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18 of 20 people found the following review helpful By Ari Ingel on February 25, 2000
Format: Paperback
This book takes you into and underground with the Irgun Zvi Leumi. The jewish freedom fighter organization led by Begin during the years leading up to the establishment of the state of Israel. It was very interesting getting Begin's view on the contraversal organization on subjects such as Ben-Gurion and Dier Yassin. Begin takes you into this underground world that reads with the excitment of a ficticious novel. Every reader will come away inspired by the charasmatic leader. However, to get a true prospective on Begin himself, this is not the book. Begin is very modest about his leadership and focus's more on the organization rather than himself. Although, some is lost in the translation from Hebrew to English, you won't come away dissapointed
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9 of 10 people found the following review helpful By Jill Malter on April 25, 2005
Format: Hardcover
The Levantine Jews had to fight the British for their freedom. The war truly began when Great Britain came up with the White Paper of 1939. And Begin, who led the Irgun, one of the Jewish groups fighting against Great Britain, was instrumental in helping the Jews win that fight.

The book starts with Begin being sentenced to eight years in a labor camp, on April 1, 1941. Begin's response was an involuntary "April Fool!" And the joke may have been on his persecutors, as Begin soon wound up in the Levant, where he quickly took over the leadership of the Irgun.

Begin states his reaction to the problems the Jews faced at that time. If your house is on fire, you do not wait for the fire department to arrive to try to rescue your family. By the time they get there, it may be too late.

Many people call the Irgun a terrorist group. But Begin explains that while both fighters for freedom and fighters for oppression may use violence to try to overthrow a regime, there is an inherent difference between them. Physical force was neither the aim nor the creed of the Irgun, which properly believed in the supremacy of moral forces. It was the British enemies of the Irgun which mocked morality.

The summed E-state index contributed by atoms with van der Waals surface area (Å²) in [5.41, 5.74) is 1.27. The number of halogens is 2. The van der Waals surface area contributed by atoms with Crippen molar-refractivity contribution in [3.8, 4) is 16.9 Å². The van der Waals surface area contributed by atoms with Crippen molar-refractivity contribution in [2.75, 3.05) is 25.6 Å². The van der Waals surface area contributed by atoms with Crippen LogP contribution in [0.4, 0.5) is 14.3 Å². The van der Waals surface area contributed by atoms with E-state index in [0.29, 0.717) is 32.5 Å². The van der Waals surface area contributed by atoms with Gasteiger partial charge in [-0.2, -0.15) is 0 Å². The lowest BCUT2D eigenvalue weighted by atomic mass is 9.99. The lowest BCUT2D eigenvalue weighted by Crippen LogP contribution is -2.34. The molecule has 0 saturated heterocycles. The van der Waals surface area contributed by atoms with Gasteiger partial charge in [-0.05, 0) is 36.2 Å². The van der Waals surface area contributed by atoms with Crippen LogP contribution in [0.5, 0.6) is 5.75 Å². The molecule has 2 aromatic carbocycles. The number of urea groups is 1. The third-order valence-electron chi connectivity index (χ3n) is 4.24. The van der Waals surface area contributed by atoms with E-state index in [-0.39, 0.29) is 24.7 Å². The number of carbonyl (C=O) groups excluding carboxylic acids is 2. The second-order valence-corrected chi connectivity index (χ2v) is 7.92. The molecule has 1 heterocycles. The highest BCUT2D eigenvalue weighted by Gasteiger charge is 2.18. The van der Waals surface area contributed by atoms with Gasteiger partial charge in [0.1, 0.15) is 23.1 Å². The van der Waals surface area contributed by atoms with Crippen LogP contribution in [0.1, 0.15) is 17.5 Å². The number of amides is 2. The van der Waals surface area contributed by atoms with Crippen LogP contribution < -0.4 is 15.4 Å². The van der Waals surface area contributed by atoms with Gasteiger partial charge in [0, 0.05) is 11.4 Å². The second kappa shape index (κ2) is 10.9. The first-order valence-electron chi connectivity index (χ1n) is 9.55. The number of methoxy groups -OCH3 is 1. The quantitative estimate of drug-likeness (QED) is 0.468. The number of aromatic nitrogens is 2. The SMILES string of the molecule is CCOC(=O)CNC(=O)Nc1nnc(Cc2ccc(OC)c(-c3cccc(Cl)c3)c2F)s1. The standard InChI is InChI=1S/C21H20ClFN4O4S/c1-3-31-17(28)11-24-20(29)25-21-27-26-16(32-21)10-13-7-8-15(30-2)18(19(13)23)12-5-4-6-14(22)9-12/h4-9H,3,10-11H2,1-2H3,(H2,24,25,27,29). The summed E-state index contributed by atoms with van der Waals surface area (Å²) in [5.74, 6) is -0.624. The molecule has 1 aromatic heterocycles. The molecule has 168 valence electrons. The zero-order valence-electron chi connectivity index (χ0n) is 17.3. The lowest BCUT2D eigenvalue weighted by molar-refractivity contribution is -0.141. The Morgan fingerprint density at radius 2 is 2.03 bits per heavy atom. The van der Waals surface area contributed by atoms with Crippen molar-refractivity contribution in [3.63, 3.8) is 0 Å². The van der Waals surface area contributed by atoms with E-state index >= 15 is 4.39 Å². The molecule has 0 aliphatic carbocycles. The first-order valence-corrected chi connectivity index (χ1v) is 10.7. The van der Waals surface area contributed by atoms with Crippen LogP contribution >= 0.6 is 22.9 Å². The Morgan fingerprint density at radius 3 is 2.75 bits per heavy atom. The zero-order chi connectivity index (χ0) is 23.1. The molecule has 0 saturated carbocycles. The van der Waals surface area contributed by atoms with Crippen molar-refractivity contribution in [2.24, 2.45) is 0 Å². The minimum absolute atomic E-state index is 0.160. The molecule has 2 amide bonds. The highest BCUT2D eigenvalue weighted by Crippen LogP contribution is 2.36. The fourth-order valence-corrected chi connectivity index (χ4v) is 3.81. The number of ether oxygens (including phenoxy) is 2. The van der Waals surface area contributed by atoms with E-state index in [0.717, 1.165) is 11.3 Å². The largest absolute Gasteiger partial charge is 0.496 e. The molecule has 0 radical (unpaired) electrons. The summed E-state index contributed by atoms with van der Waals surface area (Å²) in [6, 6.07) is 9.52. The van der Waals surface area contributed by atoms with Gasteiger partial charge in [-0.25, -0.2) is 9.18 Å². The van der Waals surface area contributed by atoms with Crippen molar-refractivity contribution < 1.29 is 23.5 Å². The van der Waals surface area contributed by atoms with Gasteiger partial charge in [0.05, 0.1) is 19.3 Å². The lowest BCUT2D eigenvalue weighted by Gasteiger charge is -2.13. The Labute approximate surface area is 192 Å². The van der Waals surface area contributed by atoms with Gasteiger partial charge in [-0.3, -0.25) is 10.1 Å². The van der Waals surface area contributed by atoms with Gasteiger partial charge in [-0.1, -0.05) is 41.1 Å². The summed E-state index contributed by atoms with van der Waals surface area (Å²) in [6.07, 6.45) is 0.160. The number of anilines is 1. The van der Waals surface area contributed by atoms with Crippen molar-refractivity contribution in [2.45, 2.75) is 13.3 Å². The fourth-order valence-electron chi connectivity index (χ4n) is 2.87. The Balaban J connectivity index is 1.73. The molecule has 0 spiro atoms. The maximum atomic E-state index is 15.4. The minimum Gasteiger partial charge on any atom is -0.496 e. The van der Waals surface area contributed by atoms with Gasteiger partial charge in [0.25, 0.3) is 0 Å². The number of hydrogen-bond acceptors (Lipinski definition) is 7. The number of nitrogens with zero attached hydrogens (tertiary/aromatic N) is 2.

Begin tells of the British order, in 1929, that the Jews not blow notes on their Shofars at the Western Wall. And we see the consequences of this ill-advised law. After all, even the Roman conquerors had allowed Jews to blow their Shofars there.

And we learn that, except during actual planned missions, the Irgun did not carry weapons. If they were stopped and searched, they were often released on the spot.

Begin tells of the Irgun's exploits.
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9 of 10 people found the following review helpful By Shalom Freedman HALL OF FAME on January 24, 2005
Format: Hardcover
The story of the Irgun's revolt against British rule is told in this book by the organization's visionary leader Menachem Begin. Begin was a modest, courageous leader dedicated to achieving freedom for the Jewish people in the land of Israel. Time and again he made decisions which overcame his own narrow interest and served the people of Israel. One was in his decision not to fight back after the attack on the Atalena. Years later in events outside the scope of this book Begin in opposition backed the government fully in decisions of great weight and moment, such as the taking of the Old City in 1967 or the operation in Entebbe in 1976 . Here he tells of a troubled time in Jewish history when a desperate people struggled to realize a two thousand year old dream of restoring Jewish sovereignty in the land of Israel. This is a highly readable work by a leader who the people of Israel loved perhaps more than any other in modern times.